You heard it here first about Autism!

I’ve been telling you for years that the prevalence of Autism among America’s kids was being overstated by a rapidly-growing “Autism industry,” similar to the “ADHD industry” that I believe has been foisting unnecessary psychiatric medications upon millions of American kids for decades now.  Just as there’s no way that five or six million American kids have diseased brains that can’t focus attention (ADHD), there’s no way that one out of every 110 (or 150 or whatever the latest propaganda says) American kids has a pervasive developmental disease (Autism), in my professional experience and opinion.  So finally, the American Psychiatric Association (APA) seems to be getting my message.  As it prepares the fifth edition of the Diagnostic and Statistical Manual of Mental Disorders (DSM), the APA has announced that it’s narrowing the diagnostic criteria for Autism such that it will be harder to (ethically) diagnose the disorder in kids who really just have minor (if any) developmental delays that they’ll typically grow out of within a few years.  You’ll probably hear a whole lot of sob stories in the days ahead, from the “Autism industry” and its beneficiaries, about kids and parents who won’t qualify for insurance and government benefits now, but keep in mind that billions of insurance and tax dollars are being spent on services for kids who really don’t have any serious problems.  That’s a powerful incentive for some parents, pharmaceutical companies, and service providers to want the diagnosis liberally applied, whether it’s valid or not.  No, the APA doesn’t always get it right, but this time, it did, and you heard it here first!  (And while I’m on this subject, in my professional opinion and experience, the newly reported figure that “one in five” adult Americans suffered from a mental illness in the past year is equally bogus — unless perhaps you define “mental illness” as “not being happy with every aspect of your life” or something like that!  If you read the fine print, only one in 20 adults actually said that their “symptoms” interfered with their daily lives.  Well, if it doesn’t interfere with your daily life in any way, then it’s generally not defined, at least not in the DSM, as a “mental illness”!  There’s a lot of bogus propaganda about mental health flying around in the media these days, propagated mainly by a psychopharmaceutical industry that wants as many people on as many drugs for as many things for as much of their lives as possible.  It’s shameful, it’s damaging, and it diverts attention and resources from those who truly are ill and need help.)

P.S.  I was on HLN’s Prime News this afternoon answering questions about a child rapist and murderer who killed himself in a jail cell shortly after pleading guilty to those crimes in Georgia.  I explained that some people commit suicide under similar circumstances for a variety of reasons.  Some do it because they’re sociopaths and are determined not to let society punish them (I think Hitler’s an historical example of that type).  Others might do it because they’re cowards who are afraid to go to prison.  Others, at least in theory, might do it because they actually experience remorse after the fact.  Still others might do it as one last grasp at attention, knowing that they’ll soon be forgotten as they waste away in prison.  I’m always skeptical of “remorse” after the fact because, if a person would genuinely feel bad about raping and murdering, I’d expect the person not to commit those crimes in the first place.  Is it possible that this guy killed himself out of guilt?  Yes, and perhaps more so than usual because he did apologize to the victim’s family at his plea hearing, when he already knew what his sentence was going to be, and in his apology, he said he deserved whatever happened to him after that.  If he were going to kill himself thereafter out of mere spite or cowardice, I wouldn’t necessarily have expected the apology beforehand.  At the same time, the apology didn’t seem dramatic enough to be simply an attention-seeking ploy.  We’ll probably never really know exactly why the guy killed himself, and at the end of the day, I don’t really care.  The most important thing about his suicide is that we can now be 100% sure that he won’t be raping and murdering any more kids (and I’m glad he did it after the victim’s family got their day in court — sometimes victims’ families say they feel somewhat cheated if the person who killed their loved one also kills him/herself before facing justice).  Should the jail staff have anticipated this guy’s suicide attempt and deprived him of the means to carry it out?  As long as the jailers didn’t participate in it (and there’s nothing to suggest that they did), then once again, I don’t really care.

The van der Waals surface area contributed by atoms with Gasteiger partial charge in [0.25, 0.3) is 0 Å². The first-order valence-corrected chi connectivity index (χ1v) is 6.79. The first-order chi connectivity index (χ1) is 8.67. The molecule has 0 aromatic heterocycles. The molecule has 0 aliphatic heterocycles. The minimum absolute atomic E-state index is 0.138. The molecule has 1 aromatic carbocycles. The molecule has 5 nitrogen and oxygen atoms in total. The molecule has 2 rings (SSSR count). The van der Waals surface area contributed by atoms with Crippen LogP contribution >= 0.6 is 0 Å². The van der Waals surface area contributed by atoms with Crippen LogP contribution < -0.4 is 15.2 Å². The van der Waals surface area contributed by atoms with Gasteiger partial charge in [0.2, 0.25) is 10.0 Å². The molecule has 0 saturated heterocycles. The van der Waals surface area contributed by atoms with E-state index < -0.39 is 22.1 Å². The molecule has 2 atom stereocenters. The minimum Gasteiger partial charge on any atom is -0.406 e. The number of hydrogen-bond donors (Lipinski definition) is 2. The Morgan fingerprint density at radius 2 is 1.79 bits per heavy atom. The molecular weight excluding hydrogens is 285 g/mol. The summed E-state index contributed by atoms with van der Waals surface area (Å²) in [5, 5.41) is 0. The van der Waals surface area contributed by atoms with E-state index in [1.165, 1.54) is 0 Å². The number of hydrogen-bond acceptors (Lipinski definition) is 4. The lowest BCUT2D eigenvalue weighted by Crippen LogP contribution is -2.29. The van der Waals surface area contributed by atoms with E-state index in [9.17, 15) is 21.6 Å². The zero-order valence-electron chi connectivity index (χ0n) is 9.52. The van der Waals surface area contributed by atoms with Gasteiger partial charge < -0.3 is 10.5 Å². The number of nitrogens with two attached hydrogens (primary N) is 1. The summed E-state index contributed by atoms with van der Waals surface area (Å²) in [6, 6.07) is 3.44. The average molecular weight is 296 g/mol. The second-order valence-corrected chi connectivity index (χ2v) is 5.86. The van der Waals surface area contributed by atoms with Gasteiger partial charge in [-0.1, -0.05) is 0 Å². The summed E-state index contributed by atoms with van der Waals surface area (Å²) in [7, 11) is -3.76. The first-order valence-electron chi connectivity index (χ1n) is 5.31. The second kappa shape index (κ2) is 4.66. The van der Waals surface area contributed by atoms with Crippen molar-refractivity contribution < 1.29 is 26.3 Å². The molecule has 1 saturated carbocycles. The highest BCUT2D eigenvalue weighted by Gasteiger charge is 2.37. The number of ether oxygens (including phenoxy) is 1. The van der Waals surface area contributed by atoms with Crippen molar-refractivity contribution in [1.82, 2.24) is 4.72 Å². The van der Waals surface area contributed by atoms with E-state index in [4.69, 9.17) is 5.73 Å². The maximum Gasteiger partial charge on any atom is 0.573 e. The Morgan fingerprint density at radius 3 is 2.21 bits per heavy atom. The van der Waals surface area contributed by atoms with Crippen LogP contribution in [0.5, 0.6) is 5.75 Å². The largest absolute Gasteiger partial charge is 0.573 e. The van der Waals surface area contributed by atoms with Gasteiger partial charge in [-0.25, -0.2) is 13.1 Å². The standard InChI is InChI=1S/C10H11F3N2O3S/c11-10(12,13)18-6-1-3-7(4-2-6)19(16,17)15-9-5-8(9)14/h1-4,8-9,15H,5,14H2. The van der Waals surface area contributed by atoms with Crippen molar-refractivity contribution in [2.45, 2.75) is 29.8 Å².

Thanks for reading, and have a great weekend.


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